Theater;theater Mini-Reviews

By Pressley, Nelson | The Washington Times (Washington, DC), February 8, 1996 | Go to article overview
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Theater;theater Mini-Reviews

Pressley, Nelson, The Washington Times (Washington, DC)


* All's Well That Ends Well - Shakespeare Theatre. Kelly McGillis stars in Laird Williamson's production of Shakespeare's comedy. Through March 24; 202/393-2700. Not reviewed.

* Interviewing the Audience - Kennedy Center, Terrace Theater. Monologuist Spalding Gray interviews several members of the audience. Through Saturday ; 202/467-4600. Not reviewed.

* Les Miserables - National Theatre. The megamusical based on Victor Hugo's novel. Through April 28; 202/447-7400. Not reviewed.

* Njinga the Queen King - Folger Shakespeare Library. A dance/drama about a contemporary woman who discovers her connection with an ancient African ruler. Through Sunday, Feb. 18; 202/544-7077. Not reviewed.


* An Asian Jockey In Our Midst - Round House Theatre. Carter W. Lewis' drama, which uses body-swapping to examine racism, gets its East Coast premiere. Through Feb. 25; 301/933-1644.

* Caballero de Milagro - GALA Hispanic Theatre - (TWO AND ONE-HALF STARS). Lope de Vega's 17th-century comedy about a playboy and his ruses among a moneyed international set nicely survives director Hugo Medrano's time warp to the 20th century. The acting is uneven, but the story's pell-mell plotting (fluidly rendered by the director, and by the simultaneous English translation to this Spanish-language performance) is energizing. Through Feb. 18; 202/234-7174.

* Coming of the Hurricane - Arena Stage, Fichandler Stage - (THREE STARS). Keith Glover's drama uses a black ex-slave who has vowed never to fight again and a vengeful white boxing champion to refight the Civil War. (Not for nothing is the play set near Antietam.) The script's angels and devils are easy to spot, but the sheer energy of the play begins to connect near the end of the first act. There's a lot of raw shouting in the early going, but director Marion McClinton's cast comes around with a bundle of rascally performances, and Keith Randolph Smith's taut rage is potent. Through Feb. 18; 202/488-3300.

* Lynnwood Pharmacy - Woolly Mammoth Theatre Company - (TWO AND ONE-HALF STARS). Meet the Hicks: Johnny breaks into his own house, Ma totes a rifle and calls her boy "gahbage," and Dad cheerfully hobbles on a pair of canes and does all the housework. It's a farce, of course, and playwright David Bucci has an uncomplicated good time being trashy and irreverent. Kerry Waters, Steve Hadnagy and Hugh Nees anchor the vivid, foulmouthed cast. Through Feb. 11; 202/393-3939.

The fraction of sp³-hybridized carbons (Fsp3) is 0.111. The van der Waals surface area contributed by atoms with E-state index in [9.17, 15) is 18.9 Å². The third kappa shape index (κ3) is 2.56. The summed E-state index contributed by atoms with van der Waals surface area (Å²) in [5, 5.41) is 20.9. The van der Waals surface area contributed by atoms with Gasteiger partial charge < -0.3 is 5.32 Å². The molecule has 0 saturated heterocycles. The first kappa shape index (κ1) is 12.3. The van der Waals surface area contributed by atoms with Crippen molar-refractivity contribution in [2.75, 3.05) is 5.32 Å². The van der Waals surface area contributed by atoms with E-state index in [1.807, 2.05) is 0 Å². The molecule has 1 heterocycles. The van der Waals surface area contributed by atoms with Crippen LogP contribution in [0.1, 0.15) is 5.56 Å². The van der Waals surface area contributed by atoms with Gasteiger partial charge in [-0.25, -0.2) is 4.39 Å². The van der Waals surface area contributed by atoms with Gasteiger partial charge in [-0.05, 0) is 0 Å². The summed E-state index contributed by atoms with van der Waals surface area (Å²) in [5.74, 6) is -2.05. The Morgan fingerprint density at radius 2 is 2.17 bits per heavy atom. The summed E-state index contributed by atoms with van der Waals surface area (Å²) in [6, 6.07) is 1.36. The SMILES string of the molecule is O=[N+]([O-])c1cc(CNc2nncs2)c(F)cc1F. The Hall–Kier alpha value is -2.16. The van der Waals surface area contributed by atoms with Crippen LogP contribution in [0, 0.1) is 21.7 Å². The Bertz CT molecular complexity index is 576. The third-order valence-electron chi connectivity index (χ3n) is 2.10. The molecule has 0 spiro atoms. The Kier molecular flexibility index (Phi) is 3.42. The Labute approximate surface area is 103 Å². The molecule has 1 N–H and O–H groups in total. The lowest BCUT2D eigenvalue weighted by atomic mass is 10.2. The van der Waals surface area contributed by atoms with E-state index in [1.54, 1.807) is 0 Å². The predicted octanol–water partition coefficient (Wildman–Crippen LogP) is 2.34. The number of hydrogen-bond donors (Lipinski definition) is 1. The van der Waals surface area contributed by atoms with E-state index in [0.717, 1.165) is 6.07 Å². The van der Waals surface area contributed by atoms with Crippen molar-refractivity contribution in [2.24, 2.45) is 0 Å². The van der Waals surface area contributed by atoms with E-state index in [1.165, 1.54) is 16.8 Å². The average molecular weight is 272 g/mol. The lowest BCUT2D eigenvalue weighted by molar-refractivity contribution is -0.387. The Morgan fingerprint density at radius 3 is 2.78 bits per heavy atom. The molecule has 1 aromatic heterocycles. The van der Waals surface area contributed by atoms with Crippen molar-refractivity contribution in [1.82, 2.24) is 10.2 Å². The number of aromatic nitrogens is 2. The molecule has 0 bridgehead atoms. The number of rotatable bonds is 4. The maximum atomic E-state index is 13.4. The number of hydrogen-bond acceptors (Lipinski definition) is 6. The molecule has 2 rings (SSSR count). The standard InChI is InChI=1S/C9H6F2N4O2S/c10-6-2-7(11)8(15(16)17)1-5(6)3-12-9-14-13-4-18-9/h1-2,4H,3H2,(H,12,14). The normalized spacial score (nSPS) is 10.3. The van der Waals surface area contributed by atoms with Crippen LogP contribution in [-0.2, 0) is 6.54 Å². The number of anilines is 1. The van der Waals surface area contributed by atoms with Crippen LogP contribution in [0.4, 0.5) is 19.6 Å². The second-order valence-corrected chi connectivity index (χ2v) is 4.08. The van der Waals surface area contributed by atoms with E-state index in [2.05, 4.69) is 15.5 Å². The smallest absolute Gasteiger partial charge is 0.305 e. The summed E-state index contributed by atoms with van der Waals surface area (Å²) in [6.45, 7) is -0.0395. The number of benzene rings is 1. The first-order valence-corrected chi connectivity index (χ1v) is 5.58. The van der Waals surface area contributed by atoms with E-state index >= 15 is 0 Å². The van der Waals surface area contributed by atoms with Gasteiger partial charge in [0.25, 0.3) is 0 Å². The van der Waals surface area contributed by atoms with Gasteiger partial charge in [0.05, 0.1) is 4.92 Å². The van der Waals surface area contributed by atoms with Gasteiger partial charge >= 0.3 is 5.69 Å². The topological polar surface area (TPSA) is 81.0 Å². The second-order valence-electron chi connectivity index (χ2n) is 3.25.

* The Magnificent Yankee - Ford's Theatre. James Whitmore and Audra Lindley star in this revival about the life and times of Oliver Wendell Holmes. Through March 10; 202/347-4833.

* The Man Who Laughs - Le Neon French-American Theatre - (THREE STARS). Richard Bauer, who has spent most of the past 30 years acting at Arena Stage, is in exquisitely antic, snarling form in this original adaptation of Victor Hugo's novel about a man whose face has been carved into a grotesque smile. The masked Didier Rousselet gives a splendid physical performance, and the dreamlike staging puts an absorbing glow on this crusading melodrama. Through Feb. 18; 703/243-6366.

* The Merchant of Venice - Washington Shakespeare Company - (TWO STARS). Director Christopher Henley chooses the vaguely sexual clubbiness of Italy's moneyed, pleasure-mad class (circa 1959) to illustrate the tribalism at work in this play. The pouty prancing is overdone at times, as is a lot of the supporting acting, and Brian Hemmingsen's breathy Shylock doesn't put much of an angle on the outsider.

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